Cult Stock

Definition of 'Cult Stock'


A classification describing stocks that have a sizable investor following, despite the fact that the underlying company has somewhat insignificant fundamentals. Typically, investors are initially attracted to the company's potential and accumulate positions in speculation that its potential will be fulfilled, providing the investors with a substantial payout.

Investopedia explains 'Cult Stock'


While most of these cult stocks promise they will be the next big story after they make a new discovery or get the newest contract from the government, most do not provide investors with anything other than the story. Furthermore, these stocks typically generate very little, if any, revenue at all.

For example, many micro-cap biotech stocks are cult stocks. While they promise that they are going to be working on a miracle compound or drug, most of them do not have any source of income as they slowly burn away their initial capital in research and development.

However, some cult stocks do occasionally make good on their stories to become successful. For example, Research in Motion was once a widely followed cult stock that had a great story that attracted many investors, but no revenue. Fortunately, its BlackBerry PDA device became a runaway hit, which elevated the cult stock to its multibillion market capitalization status.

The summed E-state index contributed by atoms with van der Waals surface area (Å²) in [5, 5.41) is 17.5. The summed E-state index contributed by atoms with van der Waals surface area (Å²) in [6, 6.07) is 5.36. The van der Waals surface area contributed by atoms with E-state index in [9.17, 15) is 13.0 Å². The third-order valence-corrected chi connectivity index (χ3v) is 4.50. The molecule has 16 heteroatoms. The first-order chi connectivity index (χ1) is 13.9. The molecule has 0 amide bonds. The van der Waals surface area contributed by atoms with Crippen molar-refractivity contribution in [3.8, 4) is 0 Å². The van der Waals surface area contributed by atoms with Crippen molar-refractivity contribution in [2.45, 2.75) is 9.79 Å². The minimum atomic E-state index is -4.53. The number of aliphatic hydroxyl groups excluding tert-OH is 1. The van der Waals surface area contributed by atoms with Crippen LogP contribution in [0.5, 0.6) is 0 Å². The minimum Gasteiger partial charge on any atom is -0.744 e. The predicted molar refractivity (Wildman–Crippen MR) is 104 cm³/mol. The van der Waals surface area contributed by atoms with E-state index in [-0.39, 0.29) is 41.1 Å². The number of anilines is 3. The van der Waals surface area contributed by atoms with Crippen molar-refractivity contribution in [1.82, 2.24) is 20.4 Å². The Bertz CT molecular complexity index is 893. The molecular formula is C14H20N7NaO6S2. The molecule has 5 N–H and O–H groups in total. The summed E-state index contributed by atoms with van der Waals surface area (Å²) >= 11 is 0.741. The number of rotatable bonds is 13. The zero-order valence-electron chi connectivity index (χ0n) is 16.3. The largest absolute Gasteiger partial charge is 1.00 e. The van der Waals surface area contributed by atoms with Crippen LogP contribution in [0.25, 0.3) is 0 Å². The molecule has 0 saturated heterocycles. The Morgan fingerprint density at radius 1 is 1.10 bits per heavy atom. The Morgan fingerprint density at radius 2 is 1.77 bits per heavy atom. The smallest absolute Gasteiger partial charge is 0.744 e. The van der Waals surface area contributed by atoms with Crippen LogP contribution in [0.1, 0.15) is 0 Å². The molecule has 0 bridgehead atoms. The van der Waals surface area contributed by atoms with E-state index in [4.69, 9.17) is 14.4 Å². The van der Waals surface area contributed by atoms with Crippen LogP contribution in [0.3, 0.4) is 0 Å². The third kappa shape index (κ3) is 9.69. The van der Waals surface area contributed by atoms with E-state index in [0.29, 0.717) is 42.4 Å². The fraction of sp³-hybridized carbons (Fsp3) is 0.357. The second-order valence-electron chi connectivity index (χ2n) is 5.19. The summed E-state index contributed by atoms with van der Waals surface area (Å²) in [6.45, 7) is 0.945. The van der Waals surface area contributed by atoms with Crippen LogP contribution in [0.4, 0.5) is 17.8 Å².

Filed Under: ,

comments powered by Disqus
Hot Definitions
  1. Benchmark Bond

    A bond that provides a standard against which the performance of other bonds can be measured. Government bonds are almost always used as benchmark bonds. Also referred to as "benchmark issue" or "bellwether issue".
  2. Market Capitalization

    The total dollar market value of all of a company's outstanding shares. Market capitalization is calculated by multiplying a company's shares outstanding by the current market price of one share. The investment community uses this figure to determine a company's size, as opposed to sales or total asset figures.
  3. Oil Reserves

    An estimate of the amount of crude oil located in a particular economic region. Oil reserves must have the potential of being extracted under current technological constraints. For example, if oil pools are located at unattainable depths, they would not be considered part of the nation's reserves.
  4. Joint Venture - JV

    A business arrangement in which two or more parties agree to pool their resources for the purpose of accomplishing a specific task. This task can be a new project or any other business activity. In a joint venture (JV), each of the participants is responsible for profits, losses and costs associated with it.
  5. Aggregate Risk

    The exposure of a bank, financial institution, or any type of major investor to foreign exchange contracts - both spot and forward - from a single counterparty or client. Aggregate risk in forex may also be defined as the total exposure of an entity to changes or fluctuations in currency rates.
  6. Organic Growth

    The growth rate that a company can achieve by increasing output and enhancing sales. This excludes any profits or growth acquired from takeovers, acquisitions or mergers. Takeovers, acquisitions and mergers do not bring about profits generated within the company, and are therefore not considered organic.
Trading Center